3) The SRC declined to submit new bar passage outcome transparency measures to the Council. Instead, the SRC advised the Council that it already has the authority to issue new transparency requirements under Standard 509. As I wrote previously, I agree and the Council should publish new information as soon as possible.
The Council will consider these proposals at its Friday meeting in Arizona. If satisfied with the first two proposals, the Council will send them out for a few months of notice and comment. If satisfied with the SRC’s analysis of the Council’s existing authority under Standard 509, the Council can immediately take the necessary steps to authorize new disclosures.
Changes to Standard 316 and Standard 501 will see significant pushback. While greater transparency may help some students make better choices, the other two proposals provide objective tools to stop law schools from exploiting students. The combination poses a significant financial threat to any school choosing money over ethics to survive. Unless the admissions climate drastically and rapidly changes, these new standards will cause exploitative schools to shrink further, merge, or shut down.
One argument against both standards is the limit on opportunity. Schools can take fewer chances on students who do not fit traditional profiles if bar passage rates and degree completion must be more seriously considered during admissions and retention decisions. Before the enrollment crash that began in 2011, however, schools were able to fulfill these lofty ideals without preying upon students with low expectations of completing law school or passing the bar. The “opportunity” offered to students with low predictors of academic success is failing the bar exam up to four times, accumulating six figures of debt, and never obtaining a law job. This is an opportunity for schools to bring in cash from federal student loans, not to increase opportunities for students.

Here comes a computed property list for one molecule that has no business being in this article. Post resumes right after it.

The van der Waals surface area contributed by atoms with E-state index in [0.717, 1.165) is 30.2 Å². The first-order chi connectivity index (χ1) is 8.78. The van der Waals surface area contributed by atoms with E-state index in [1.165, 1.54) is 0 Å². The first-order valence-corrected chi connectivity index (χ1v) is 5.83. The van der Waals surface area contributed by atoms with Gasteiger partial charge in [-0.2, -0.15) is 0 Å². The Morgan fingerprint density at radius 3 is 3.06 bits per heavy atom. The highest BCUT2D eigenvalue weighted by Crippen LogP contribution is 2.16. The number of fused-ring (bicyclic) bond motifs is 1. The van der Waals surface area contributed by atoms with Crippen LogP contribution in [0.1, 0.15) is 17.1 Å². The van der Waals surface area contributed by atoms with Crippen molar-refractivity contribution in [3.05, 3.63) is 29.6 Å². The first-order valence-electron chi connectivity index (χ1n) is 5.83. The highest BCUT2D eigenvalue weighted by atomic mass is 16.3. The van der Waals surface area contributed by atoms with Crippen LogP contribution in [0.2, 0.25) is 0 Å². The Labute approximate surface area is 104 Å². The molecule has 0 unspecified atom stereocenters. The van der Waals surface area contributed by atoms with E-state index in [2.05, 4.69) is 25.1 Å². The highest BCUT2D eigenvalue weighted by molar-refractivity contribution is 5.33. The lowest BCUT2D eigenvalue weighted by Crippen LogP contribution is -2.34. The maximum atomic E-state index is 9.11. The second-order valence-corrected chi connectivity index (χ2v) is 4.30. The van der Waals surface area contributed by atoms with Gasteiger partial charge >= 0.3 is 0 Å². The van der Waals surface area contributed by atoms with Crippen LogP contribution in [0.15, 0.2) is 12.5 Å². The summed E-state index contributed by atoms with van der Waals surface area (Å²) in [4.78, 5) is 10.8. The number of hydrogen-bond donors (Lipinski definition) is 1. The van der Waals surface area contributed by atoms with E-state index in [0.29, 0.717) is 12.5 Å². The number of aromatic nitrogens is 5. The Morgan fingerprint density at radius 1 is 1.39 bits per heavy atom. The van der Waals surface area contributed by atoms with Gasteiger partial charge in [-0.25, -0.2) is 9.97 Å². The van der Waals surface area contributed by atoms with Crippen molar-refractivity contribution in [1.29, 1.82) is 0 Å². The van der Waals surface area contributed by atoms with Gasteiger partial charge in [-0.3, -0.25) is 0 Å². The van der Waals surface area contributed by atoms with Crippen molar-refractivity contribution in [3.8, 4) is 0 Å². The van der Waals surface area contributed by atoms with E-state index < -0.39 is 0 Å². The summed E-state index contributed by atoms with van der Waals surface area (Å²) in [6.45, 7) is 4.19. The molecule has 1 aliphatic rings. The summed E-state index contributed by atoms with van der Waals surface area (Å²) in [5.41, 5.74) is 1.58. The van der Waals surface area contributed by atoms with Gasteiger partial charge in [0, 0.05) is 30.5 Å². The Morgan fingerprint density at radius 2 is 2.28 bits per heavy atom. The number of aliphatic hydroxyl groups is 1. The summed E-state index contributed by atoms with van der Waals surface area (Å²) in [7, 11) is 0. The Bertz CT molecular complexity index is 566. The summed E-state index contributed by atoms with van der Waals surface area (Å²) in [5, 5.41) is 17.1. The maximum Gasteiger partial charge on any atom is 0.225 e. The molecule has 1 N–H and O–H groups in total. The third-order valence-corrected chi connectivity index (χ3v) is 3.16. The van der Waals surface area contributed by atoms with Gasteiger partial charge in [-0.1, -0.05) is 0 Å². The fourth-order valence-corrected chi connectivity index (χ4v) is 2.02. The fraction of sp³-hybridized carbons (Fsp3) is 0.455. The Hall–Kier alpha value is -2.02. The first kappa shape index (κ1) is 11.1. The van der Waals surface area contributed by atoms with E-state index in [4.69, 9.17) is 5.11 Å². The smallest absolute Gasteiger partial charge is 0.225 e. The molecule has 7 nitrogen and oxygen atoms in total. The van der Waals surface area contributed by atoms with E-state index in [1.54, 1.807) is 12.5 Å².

Educational opportunity is too important to let opportunists capture the term. Reclaiming the term from reckless schools concerned primarily with survival is essential for an accreditation process that’s supposed to protect the public, not the law schools. If a school cannot muster a 75% bar passage rate after its graduates have had the opportunity to take the bar exam four times, the school does not deserve accreditation. If a school must rely on failing significant portions of the class to ensure compliant bar passage rates, the school does not deserve accreditation.
When a school cannot figure out how to maintain accreditation under such reasonable rules, it should close. Let the void be filled by the schools that can responsibly grow enrollment or new schools with new economic models.
This column originally appeared on Above the Law
Earlier this month, the ABA Section of Legal Education and Admissions to the Bar took an important step towards holding law schools accountable through the accreditation standards. The committee charged with writing the law school accreditation standards voted to send a slate of accountability measures to the Council of the Section of Legal Education — the final authority for law school accreditation.
Last week I wrote about the proposed changes to the minimum bar passage standard and the transparency standard. This week, I discuss the Standards Review Committee’s proposals for refining the non-exploitation standard, Standard 501. (more…)